Neither hawk nor dove

Responsible political leaders must be prepared for conflict, but aim for victory without war.

Arif Rafiq September 12, 2012

There is a certain mindlessness to the discussion in Pakistan of the country’s foreign and national security policy. All too often, nonsensical boilerplate statements are issued at the cost of fresh ideas and rigorous, integrative analysis.

On one side, there is the hawk who will argue for complete disengagement with the US and will shriek at every trade concession made with India. The hawk wrongly dismisses the reality of Pakistan’s dependence on the US for a stable northwest frontier. And the hawk wants Pakistan to become the next Asian tiger, but ignores both ASEAN’s role in southeast Asia’s economic boom and the reality that South Asia is the least integrated region in the world.

On the opposite extreme is the dove, whose incoherence, thank goodness, is generally faced with 140 character count limitations. The dove will tweet against partition from his or her fortress in Defence. And from the same location, the dove will protest any weapons test or exercise conducted by the military. A common refrain, or meaningless truism, is that Pakistan’s possession of nuclear weapons does no good against terrorists, implying that they serve no purpose at all. I have yet to see a dove make the same case for the US, India and the remaining nuclear powers (save for North Korea), all of which face a terrorist threat in some shape or form.

Most, if not all, countries have their hawks and doves. And with declining attention spans and growing mediums for public expression, political discourse these days tends to be quite vapid and segmented in many or most parts of the world. People preach to the converted. Hyperbole wins over measured, informed commentary. But that’s no excuse for fatalism. Those burdened with the responsibility of decision-making tend to seek out sane voices who can offer reality-based solutions. There is an opportunity to meet that demand.

Pakistan needs more voices who take a balanced approach and advocate a coherent middle ground that embraces the strengths and eschews the weaknesses of both hawks and doves. A middle path could be a form of pragmatism that rejects neither deterrence nor engagement, but accepts the reality of needing to deal with both conventional and non-conventional military threats and appreciates the greater efficiency and ethical superiority of non-military solutions to challenges and threats. Indeed, economic engagement with traditionally hostile states can be conceived as a form of deterrence that comes with tangible dividends.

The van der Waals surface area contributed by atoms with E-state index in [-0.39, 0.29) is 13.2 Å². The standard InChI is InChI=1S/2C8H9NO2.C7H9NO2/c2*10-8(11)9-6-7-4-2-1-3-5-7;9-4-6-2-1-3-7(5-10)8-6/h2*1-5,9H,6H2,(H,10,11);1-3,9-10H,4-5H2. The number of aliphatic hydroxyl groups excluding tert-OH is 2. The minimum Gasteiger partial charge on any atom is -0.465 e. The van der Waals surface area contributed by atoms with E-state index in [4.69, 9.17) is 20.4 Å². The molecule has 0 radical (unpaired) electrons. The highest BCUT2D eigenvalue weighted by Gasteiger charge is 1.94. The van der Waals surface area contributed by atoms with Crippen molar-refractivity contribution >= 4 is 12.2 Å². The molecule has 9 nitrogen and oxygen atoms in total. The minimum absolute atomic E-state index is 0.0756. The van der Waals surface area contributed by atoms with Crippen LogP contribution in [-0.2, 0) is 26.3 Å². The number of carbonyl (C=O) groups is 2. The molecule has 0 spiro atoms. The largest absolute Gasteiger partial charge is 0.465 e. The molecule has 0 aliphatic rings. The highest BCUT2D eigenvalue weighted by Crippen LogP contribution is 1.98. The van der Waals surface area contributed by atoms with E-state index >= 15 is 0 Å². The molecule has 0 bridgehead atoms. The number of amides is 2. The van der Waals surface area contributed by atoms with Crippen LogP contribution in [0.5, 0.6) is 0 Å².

Historical rivals France and Germany, both of whom fought over the Alsace-Lorraine, ended their conflict after the Second World War through the formation of the European Coal and Steel Community (ECSC), a precursor to the European Union. Through the ECSC, French Foreign Minister Robert Schumann sought to “make war not only unthinkable but materially impossible”. And so, France and Germany jointly produced coal and steel — necessary raw materials for war — generating a co-dependence that directly made violent conflict between the two countries far less likely and helped pave the way for an unprecedented period of peace and prosperity for the two countries.

Still, France continues to hold on to its nuclear arsenal. I can’t imagine Britain, Germany or Spain invading France in the next 20 years, nor can I imagine China, Russia or even North Korea launching nuclear-armed missiles at Paris. But once nukes are there, they’re there. It’s hard to roll a nuclear programme back. And while we all hope for a non-nuclear future in South Asia, it’s not likely in the foreseeable future as Washington’s civil nuclear deal with New Delhi has freed up India’s indigenous uranium supplies for military use and India pushes forward with plans to nuclearise the Indian Ocean with its INS Arihant submarines.

A nuclear South Asia is a reality that Pakistan’s policymakers have to contend with, but it does not preclude the possibility of a durable and meaningful peace. Responsible military men must think of the contingencies for war. Responsible political leaders must be prepared for conflict, but aim for victory without war. Give them the power and intellectual capital to achieve it.

Published in The Express Tribune, September 13th, 2012.


anticorruption | 9 years ago | Reply

Thanks for writing a very balanced piece

Faaltu mein khwam kha | 9 years ago | Reply

bang on,you have hit the nail on the head.path lies in between....

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